USGS provides science for a changing world. Visit USGS.gov, and follow us on Twitter @USGS and our other social media channels. Subscribe to our news releases via email, RSS or Twitter.
NOAA's mission is to understand and predict changes in the Earth's environment, from the depths of the ocean to the surface of the sun, and to conserve and manage our coastal and marine resources. Join us on Facebook, Twitter, Instagram and our other social media channels.
Ben Sherman | EurekAlert!
NASA's AIM observes early noctilucent ice clouds over Antarctica
05.12.2016 | NASA/Goddard Space Flight Center
GPM sees deadly tornadic storms moving through US Southeast
01.12.2016 | NASA/Goddard Space Flight Center
Have you ever wondered how you see the world? Vision is about photons of light, which are packets of energy, interacting with the atoms or molecules in what...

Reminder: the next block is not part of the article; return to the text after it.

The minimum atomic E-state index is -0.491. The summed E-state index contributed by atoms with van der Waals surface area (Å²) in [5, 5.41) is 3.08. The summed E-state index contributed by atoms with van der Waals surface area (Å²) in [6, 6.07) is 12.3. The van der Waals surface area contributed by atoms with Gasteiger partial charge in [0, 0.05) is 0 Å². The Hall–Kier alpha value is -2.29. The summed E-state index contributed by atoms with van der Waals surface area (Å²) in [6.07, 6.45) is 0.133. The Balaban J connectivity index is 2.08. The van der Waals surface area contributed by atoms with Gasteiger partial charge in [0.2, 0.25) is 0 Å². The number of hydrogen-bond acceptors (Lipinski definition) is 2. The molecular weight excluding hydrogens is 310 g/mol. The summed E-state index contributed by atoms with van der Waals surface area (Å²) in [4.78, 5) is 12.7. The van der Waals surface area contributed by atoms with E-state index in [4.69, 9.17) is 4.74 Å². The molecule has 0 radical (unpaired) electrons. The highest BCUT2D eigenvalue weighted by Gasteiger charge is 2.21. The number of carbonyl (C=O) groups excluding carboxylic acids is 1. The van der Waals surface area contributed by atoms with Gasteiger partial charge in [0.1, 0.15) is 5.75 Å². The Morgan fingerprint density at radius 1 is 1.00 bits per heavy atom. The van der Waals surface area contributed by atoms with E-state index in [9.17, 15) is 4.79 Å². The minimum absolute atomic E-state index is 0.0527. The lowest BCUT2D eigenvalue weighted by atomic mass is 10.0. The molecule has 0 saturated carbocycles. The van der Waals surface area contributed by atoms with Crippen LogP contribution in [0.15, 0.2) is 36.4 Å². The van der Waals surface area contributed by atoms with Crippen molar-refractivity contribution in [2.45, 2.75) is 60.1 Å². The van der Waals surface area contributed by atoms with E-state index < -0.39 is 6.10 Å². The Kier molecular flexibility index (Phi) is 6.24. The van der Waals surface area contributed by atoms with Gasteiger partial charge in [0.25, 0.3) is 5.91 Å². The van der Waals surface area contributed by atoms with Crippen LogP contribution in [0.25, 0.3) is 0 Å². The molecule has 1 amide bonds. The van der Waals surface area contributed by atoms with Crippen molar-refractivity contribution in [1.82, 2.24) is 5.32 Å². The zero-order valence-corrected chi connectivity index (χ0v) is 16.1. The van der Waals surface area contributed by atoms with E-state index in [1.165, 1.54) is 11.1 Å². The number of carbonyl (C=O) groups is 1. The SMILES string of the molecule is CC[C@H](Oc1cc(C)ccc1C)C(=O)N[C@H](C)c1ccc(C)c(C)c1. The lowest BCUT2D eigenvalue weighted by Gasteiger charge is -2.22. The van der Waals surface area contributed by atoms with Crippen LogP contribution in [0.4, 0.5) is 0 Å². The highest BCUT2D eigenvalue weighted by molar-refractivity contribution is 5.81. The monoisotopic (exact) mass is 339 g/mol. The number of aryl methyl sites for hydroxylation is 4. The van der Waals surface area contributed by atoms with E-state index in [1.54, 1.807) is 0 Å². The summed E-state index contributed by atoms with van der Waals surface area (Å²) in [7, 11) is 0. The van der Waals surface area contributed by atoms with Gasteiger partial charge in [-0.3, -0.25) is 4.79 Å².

A multi-institutional research collaboration has created a novel approach for fabricating three-dimensional micro-optics through the shape-defined formation of porous silicon (PSi), with broad impacts in integrated optoelectronics, imaging, and photovoltaics.
Working with colleagues at Stanford and The Dow Chemical Company, researchers at the University of Illinois at Urbana-Champaign fabricated 3-D birefringent...
In experiments with magnetic atoms conducted at extremely low temperatures, scientists have demonstrated a unique phase of matter: The atoms form a new type of quantum liquid or quantum droplet state. These so called quantum droplets may preserve their form in absence of external confinement because of quantum effects. The joint team of experimental physicists from Innsbruck and theoretical physicists from Hannover report on their findings in the journal Physical Review X.